Fortinet Inc. hopes a new partnership with the federal government will improve security information sharing between the public and private sectors.
The network security firm, based in Sunnyvale, Calif., recently signed a Collaborative Research and Development Agreement (CRADA) with the U.S. Department of Homeland Security (DHS) in order to share and receive vital threat information and improve both partners' information security capabilities.
Under the agreement, Fortinet will participate in the Cyber Information and Sharing and Collaboration Program (CISCP), which exchanges information between DHS and enterprises. This agreement also means that Fortinet will be obliged to share cyber threat and vulnerability information with the DHS.
"It's mutually beneficial to both, because if we have information going through this CRADA and through the U.S. government for some sorts of threats that may not be visible to us, we can build in that protection and ultimately protect that infrastructure that the U.S. government is interested in protecting," Derek Manky, senior security strategist at Fortinet, said. "Because we have such a large footprint and such a large intelligence network, if we're detecting attack activity that the DHS would not necessarily be seeing, we can send that to them as well and they can act on that and disseminate that through their channels to anyone else under CRADA."
As part of the agreement, Fortinet will be able to exchange security information with other CISPC participants. Manky said that most of the participants receiving this information would be the Information Sharing and Analysis Centers, which are organizations focused on the physical and cyber security of various vertical industries like financial services (FS-ISAC) and IT (IT-ISAC).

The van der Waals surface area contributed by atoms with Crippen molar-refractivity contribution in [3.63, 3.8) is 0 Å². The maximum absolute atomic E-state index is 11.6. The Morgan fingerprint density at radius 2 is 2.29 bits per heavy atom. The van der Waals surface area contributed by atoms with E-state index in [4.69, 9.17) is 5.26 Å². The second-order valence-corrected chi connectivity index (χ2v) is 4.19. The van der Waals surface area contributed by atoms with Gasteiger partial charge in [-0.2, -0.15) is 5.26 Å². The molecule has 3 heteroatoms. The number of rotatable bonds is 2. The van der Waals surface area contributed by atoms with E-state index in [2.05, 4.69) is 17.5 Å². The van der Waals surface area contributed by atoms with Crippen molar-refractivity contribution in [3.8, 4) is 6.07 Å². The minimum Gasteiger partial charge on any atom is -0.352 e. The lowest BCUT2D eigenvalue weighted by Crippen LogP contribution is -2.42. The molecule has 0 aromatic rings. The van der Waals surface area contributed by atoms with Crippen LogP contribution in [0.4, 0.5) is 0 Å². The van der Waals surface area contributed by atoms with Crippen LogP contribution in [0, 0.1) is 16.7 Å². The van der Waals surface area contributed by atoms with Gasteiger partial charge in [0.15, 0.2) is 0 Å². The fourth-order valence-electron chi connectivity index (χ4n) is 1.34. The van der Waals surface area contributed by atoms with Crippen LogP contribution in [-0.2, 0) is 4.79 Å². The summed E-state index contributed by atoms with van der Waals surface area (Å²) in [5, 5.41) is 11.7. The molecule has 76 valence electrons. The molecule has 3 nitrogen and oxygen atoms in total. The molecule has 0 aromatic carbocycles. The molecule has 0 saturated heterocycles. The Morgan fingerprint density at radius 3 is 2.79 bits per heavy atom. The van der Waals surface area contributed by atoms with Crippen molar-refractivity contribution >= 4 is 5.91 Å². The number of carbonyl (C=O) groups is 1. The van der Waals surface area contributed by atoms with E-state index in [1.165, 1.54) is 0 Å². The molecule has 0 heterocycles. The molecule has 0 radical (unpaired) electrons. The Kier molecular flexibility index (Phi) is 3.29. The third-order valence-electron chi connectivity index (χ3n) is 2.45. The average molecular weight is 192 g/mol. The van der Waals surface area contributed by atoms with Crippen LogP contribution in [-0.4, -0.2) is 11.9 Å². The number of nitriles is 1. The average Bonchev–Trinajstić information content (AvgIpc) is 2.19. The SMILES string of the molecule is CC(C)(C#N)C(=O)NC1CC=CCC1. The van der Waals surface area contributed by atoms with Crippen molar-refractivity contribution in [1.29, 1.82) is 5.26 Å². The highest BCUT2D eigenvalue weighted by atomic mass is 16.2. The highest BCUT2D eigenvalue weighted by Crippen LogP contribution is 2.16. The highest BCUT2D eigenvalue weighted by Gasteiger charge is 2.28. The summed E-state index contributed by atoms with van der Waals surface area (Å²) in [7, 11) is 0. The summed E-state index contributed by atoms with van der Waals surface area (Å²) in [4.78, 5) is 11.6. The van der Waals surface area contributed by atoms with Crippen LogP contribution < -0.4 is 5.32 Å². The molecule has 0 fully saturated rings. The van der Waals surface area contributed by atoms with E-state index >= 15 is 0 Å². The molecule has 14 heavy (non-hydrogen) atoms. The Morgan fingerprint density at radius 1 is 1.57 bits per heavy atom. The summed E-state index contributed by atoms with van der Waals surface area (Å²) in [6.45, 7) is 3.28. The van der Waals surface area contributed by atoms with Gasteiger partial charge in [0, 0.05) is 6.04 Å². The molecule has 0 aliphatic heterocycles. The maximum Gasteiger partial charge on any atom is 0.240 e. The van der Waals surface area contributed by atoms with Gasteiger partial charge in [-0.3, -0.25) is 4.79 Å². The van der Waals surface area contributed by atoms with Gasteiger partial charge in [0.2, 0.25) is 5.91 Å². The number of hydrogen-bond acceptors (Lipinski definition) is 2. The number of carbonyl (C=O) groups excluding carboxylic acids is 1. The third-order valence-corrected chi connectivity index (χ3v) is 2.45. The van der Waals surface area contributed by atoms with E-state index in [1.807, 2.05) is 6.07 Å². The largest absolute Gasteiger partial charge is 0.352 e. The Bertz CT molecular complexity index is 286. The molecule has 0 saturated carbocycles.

For Fortinet, the agreement has been a year in the making, according to Manky. There were many layers of non-disclosure agreements (NDAs), approval processes and lawyers to go through to make this agreement possible, he said.
In addition, Manky explained that Fortinet is following the Traffic Light Protocol (TLP) under the US-CERT (Computer Emergency Readiness Team), which means that information under green, amber and white classifications is exchanged. Red information is sensitive and requires additional clearance -- something Fortinet is working towards establishing, according to Manky.
Fortinet said it will participate in two more DHS programs under the partnership: the Enhanced Cybersecurity Services (ECS) Program, which shares sensitive and classified cyber threat information, vetted by the government, with participants; and the Cyber Resilience Review (CRR), which provides assessments on an organization's information security program and operations.
Fortinet's CRADA is a step toward an ideal of security through shared information between all sectors, Manky said. "We've connected the dots; we've hooked up the infrastructure," he said. "To me that's a significant milestone, because we're taking it from a conceptual stage to something that is real and tangible."
Learn why one expert believes government officials need a better understanding of infosec technology before the head of Homeland Security implements federal laws requiring data breach reporting and information sharing.